eSSENCE at the 10th IEEE international conference on e-Science, Oct 20-24 in Guarujá, Brazil
by Carmen Medina
The IEEE International Conference on e-Science is a yearly meeting that provides a snapshot of the scope and breadth of global e-Science research. Work presented by international groups and communities of developers and users of e-Science applications and enabling IT technologies, provides an outlook of the challenges and opportunities facing the future of e-Science.
Researchers in a growing number of disciplines are increasingly adopting digital tools, techniques and practices. They are building communities and projects that span multiple disciplines, laboratories, organizations, and national boundaries. The themes covered in the conference span all the major disciplines of e-Sciencee in the Arts, humanities and social sciences, Bioinformatics and e-Health; Physical Sciences and engineering; Climate, environment and earth Sciences; Data science, data management and digital repositories; Cyberinfrastructures, cloud computing; e-Education and the practice of e-Science.
The conference was attended by scientist from 24 different countries, with more than 450 papers submitted. Naturally, a large proportion of the presented works were from Brazilian research groups, some of which showed interesting e‑Science applications to local problems, as is the development of decision tools that collect, analyze, process and synthesize voluminous geo-referenced data for sugarcane agriculture or the involvement of citizens in the creation of correct and up-to-date deforestation maps. With more than 100 million broadband internet subscriptions, of which ¾ are mobile, Brazil is very active in the relatively new area of Citizen Science, where non-scientists are engaged in systematic collection and analysis of data.
The main sessions were organized into two parallel tracks covering 10 topics:
- Digital Humanities and Citizen Science
- Complex Networks
- Algorithms and Infrastructure
- Management of Research Data
- Scientific Workflows
- Volcanology and Astroinformatics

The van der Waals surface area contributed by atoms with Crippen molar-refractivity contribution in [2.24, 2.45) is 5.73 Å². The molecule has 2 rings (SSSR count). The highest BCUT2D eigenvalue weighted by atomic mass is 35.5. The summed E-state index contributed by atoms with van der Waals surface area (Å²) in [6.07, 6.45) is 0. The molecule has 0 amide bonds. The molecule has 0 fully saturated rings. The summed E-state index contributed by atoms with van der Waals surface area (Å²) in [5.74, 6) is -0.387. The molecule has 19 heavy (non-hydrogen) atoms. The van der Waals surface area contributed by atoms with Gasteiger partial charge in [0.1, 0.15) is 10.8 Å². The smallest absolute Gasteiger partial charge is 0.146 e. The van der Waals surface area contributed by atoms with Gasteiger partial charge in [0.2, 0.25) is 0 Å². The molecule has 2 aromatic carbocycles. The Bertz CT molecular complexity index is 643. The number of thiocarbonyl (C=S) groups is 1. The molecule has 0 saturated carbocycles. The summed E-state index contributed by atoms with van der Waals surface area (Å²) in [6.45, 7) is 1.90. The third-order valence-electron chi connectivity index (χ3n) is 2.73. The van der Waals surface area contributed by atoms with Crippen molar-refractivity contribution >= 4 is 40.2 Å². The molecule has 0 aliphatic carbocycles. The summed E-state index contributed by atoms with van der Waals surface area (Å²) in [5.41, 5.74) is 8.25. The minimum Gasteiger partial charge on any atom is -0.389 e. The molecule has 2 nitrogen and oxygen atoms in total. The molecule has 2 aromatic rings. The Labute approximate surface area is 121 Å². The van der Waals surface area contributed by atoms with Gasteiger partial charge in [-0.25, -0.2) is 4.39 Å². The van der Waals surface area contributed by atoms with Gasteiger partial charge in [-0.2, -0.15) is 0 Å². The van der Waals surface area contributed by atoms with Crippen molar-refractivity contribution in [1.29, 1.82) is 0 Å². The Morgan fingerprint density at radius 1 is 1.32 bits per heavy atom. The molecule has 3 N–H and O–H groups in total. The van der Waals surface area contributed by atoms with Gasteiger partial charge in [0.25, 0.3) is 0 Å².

- Data Analysis and Provenance
- Ecology and Biodiversity
Each session had three 20-minute presentations which left plenty of time for discussion and interaction.
In addition to a poster session, scholarship students from universities and institutes from all over the world had the opportunity to present their work in a very well organized session of more than 40 two-minute pitches. This was a real highlight!
Three members from the eSSENCE community contributed to the conference: Ingela Nyström, professor of Visualization at UU, chaired the session on “Cyberinfrastructure”, Alexey Siretskiy, a post-doc at the IT Department at UU made an oral presentation of his work on HTSeq-Hadoop, and PhD student Damian Matuszewski from the group on Visual Information and Interaction at UU, presented a poster.
Ingela Nyström, Director of eSSENCE, and former eSSENCE coordinator Sverker Holmgren are both members of the program committee.
Next year’s conference will take place in Munich, Germany, 31 August – 4 September, 2015.
The conference includes two days of workshops aimed at exploring in greater depth particular questions of interest to a wide number of e-Science groups. This year’s topics were “Digital Humanities and e-Science”, “Tools and Technologies for Virtual Laboratories” and the “Microsoft Research e-Science Workshop”.
Digital Humanities – Research in the humanities with intensive participation of computer resources is becoming well-established in academia. The use of intensive computational resources in Philosophy, History, Geography, Social Sciences, Linguistics and Letters, Education, Economics, Law, Anthropology, Archaeology, Communication Studies and Information Sciences is not only allowing for more efficient ways of answering traditional questions, but also transforming the kinds of questions that humanists have traditionally posed. In this sense, Digital Humanities are creating new theoretical questions, analyses and studies.